First fire all the teachers

I read an article the other day in which an employer who is famous for his happy employees let out his secret: he fires unhappy employees.  Period.

Wow.  That’s a good one if you like opening up Pandora’s boxes.  As it is, most employees in the U.S. can be fired at any time for any reason, or even no real reason at all.  Let’s add a minute of not smiling to that mix.  Paradise.  Yes, I know this employer wasn’t talking about extremes like that, but the fact is, given today’s environment and the committed stupidity of management in many companies, that’s the way it will be interpreted: Oh Goody!  Another Excuse!

And so it is with the current trend toward mass firing of teachers.  (Update: an actual teacher told me today that the firings are mostly being done by school districts to prove that they — the districts — are doing something about poor student performance so they can get federal money — there’s some sort of deadline involved — and once the deadline has passed and the money is received, most of these teachers will be rehired.  No matter.  This is just wrong, and because of it I will not retract this post.)

I deal with kids in my job, and I can’t imagine spending 8 hours a day in a room full of them — especially if the kids are unrelated to me.  I don’t think kids have ever been any better or worse.  I just don’t like them very much, and 9 times out of 10, if I don’t like the kid, I dislike the parent even more.  My hat’s off to teachers for that reason alone; they are not only dealing with the problem, but the cause.

Not that I love all teachers.  I remember two remarkable clowns from my own school years: my fifth-grade teacher — a callow fashion-model wannabe with decided mean-girl tendencies — and the idiot I had as an English teacher for a month or so at the beginning of my sophomore year of high school.  The fifth-grade teacher ruined my confidence to the extent that I was never again comfortable in school; the English teacher saw that I was withdrawn and decided I would be a great target for the school year.  Showing classing bully behavior, he was taken aback when I transferred out of his class, and became bitchy and even more sarcastic than he had been.  Gosh!  How dare I ruin his fun?   (It’s also possible that he was forced by superiors to explain his behavior toward me, and bullies tend to get rather nervous when that happens.)

I’ve heard about numerous other turkeys since then, so it isn’t just my perception; they do exist, and there are probably far more of them than there should be.  However, I doubt they exist in the mass numbers that the across-the-board firings indicate, and because of that, I doubt the firings will do any good; in fact, I know they won’t.  All we’re going to end up with is harried, bullied teachers who will harass and bully their students for a year before meeting the same fate as their predecessors.  For those of us who are office-politics survivors, the school world will sound just like home.

Our school systems are now in for a huge loss: that of a sense of permanence.  Our business world lost that decades ago, and like I said, we all know what good that has done.  In fact, education may be taking it on the chin for what the business world has done, because the fact is that U.S. businesses do not like to hire U.S. citizens.  That is to say that a kid can grow up to become a PhD and not be able to find a job.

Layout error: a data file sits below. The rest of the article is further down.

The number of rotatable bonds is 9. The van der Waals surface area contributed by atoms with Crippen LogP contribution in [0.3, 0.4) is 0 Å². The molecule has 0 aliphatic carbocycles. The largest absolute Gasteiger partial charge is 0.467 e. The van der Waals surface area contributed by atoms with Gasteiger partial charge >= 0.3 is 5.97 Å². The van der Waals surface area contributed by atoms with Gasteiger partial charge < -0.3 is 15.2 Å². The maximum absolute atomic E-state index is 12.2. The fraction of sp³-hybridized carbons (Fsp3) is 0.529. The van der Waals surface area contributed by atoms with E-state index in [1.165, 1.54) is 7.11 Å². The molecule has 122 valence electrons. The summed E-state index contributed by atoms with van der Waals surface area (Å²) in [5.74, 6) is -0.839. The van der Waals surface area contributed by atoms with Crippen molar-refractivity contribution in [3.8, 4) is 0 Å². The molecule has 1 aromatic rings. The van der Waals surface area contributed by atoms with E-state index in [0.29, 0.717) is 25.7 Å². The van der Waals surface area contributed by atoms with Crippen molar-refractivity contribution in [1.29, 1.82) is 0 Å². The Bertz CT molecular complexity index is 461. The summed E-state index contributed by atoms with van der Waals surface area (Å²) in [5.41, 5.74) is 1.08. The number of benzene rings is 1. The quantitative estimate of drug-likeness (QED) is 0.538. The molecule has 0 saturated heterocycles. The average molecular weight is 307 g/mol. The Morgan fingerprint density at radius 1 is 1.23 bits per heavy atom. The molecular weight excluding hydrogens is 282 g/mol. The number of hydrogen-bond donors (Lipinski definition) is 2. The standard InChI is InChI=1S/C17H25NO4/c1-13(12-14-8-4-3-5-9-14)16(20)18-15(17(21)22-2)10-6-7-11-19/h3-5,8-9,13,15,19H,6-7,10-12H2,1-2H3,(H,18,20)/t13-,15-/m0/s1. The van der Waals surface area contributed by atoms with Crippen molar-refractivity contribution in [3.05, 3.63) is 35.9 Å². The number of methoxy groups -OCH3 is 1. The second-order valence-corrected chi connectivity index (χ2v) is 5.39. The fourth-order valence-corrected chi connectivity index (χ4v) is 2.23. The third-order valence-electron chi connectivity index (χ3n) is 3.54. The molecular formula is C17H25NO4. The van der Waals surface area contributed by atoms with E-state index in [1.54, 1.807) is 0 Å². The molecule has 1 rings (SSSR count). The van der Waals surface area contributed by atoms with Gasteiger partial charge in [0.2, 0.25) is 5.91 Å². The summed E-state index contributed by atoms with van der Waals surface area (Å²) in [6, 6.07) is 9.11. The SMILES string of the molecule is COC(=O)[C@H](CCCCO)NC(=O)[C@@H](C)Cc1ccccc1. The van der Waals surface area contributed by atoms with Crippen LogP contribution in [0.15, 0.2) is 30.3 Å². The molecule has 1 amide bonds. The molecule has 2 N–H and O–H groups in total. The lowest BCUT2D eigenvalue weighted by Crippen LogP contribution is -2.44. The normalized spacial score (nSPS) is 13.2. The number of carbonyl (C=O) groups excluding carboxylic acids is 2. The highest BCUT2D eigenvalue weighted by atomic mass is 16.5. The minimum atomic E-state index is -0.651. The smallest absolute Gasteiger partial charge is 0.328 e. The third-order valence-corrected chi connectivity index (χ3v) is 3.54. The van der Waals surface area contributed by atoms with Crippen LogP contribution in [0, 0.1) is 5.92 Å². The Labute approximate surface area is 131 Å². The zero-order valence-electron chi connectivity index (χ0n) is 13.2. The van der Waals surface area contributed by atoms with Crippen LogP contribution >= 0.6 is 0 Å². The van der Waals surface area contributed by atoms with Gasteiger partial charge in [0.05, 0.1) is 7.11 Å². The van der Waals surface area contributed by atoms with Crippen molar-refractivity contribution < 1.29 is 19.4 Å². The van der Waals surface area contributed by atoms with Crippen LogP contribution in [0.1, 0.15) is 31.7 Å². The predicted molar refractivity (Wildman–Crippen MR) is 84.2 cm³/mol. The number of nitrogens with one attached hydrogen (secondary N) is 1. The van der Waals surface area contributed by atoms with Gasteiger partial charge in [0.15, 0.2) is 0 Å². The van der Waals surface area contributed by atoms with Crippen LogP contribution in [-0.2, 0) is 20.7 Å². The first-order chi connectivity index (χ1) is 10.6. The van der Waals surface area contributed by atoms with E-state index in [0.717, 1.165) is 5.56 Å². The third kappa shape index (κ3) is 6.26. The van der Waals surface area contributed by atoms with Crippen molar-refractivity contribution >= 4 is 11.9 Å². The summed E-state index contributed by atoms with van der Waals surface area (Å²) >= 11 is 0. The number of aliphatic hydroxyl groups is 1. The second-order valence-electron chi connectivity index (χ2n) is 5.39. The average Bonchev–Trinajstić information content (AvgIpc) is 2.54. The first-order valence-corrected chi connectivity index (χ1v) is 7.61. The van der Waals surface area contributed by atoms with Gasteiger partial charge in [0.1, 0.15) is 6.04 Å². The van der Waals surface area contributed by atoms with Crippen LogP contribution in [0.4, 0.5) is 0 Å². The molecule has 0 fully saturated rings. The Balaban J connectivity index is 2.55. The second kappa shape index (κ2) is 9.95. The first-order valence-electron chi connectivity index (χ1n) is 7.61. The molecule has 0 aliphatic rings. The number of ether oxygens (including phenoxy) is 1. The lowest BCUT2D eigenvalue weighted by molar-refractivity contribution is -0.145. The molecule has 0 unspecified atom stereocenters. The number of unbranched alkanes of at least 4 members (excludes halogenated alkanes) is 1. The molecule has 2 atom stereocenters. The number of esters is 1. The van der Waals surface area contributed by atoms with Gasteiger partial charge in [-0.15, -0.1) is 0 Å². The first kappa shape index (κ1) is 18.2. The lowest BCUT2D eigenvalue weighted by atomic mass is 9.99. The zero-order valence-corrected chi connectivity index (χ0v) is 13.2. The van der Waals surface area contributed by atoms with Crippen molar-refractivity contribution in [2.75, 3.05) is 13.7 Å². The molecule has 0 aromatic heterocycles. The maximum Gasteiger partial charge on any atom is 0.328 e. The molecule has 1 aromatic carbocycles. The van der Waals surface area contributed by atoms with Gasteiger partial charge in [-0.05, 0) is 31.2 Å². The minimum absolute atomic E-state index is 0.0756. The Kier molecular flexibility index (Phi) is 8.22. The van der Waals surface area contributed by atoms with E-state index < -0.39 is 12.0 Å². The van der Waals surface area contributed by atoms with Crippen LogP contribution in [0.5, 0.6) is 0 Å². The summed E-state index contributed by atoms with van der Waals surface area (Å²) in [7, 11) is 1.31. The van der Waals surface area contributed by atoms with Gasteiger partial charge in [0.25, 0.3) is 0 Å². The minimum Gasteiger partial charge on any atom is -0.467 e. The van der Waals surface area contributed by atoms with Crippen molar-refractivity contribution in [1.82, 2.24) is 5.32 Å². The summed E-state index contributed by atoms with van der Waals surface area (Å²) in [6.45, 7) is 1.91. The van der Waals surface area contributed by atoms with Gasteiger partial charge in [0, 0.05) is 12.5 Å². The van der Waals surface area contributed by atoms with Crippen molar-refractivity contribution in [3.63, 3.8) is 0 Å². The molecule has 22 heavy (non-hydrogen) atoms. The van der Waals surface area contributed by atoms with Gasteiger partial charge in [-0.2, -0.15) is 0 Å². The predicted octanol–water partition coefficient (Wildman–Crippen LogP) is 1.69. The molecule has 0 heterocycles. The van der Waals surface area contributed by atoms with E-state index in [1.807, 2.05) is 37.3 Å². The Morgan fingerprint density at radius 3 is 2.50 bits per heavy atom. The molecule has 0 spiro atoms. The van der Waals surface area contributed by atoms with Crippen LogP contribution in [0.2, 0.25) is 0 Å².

That said, I have to add that this buffoonery is not entirely the fault of the business world that has embraced it.  It is the fault of the environment the business world, and now the schools that feed it, exist in.  This crap is tolerated.  Period.

Why is it tolerated?  Easy — U.S. society is basically anti-education and has been for most of its existence.  You may think that education only recently joined the list of bogeymen that the right-wingnuts are afraid of, but the fact is, they’ve been threatened by the “college boys” — even if they themselves are “college boys” — ever since the U.S. has had colleges.  The U.S. — which is supposed to be a building block for pioneers and visionaries — is actually loaded to the rafters with these whiny parasites who have low self-esteem and a mountainous victim complex.  Anyone who sings to that choir is richly rewarded even as he or she is widely discredited by those of us who are not whiny snorks (those I refer to as the true silent majority, who span the political spectrum from conservative to progressive).

There are a lot of model whiny snorks to point to, but Glenn Beck springs instantly to mind with the Fat Man and Sarah Palin not too far behind.  In fact, the three are almost in a tie.  If nothing else, they have proven that displaying limitless stupidity is good business.  It’s easy, it pays well, and it insulates you from having to get anything right.  In fact when done perfectly, it even seems to insulate you from planet Earth.

And so, here’s my prediction: the moment the highly educated Obama places his hands on education (which he already has done), the right wingnuts will start whining about things like “socialism,” “Obama worship,” “thought control,” and “totalitarianism.”  If only they knew what those terms meant.  But that’s the point: they don’t, and it doesn’t matter because it sounds bad, and they’re saying what a lot of people want to hear.

So yes, tackling the problem of education in the U.S. is a daunting task.  But it does not start with firing the teachers.  It may start with firing the parents, or even harder, trying to change some very basic and long-existing attitudes in this country.

That is the hard part.  Pink slips, in contrast, are too easy.

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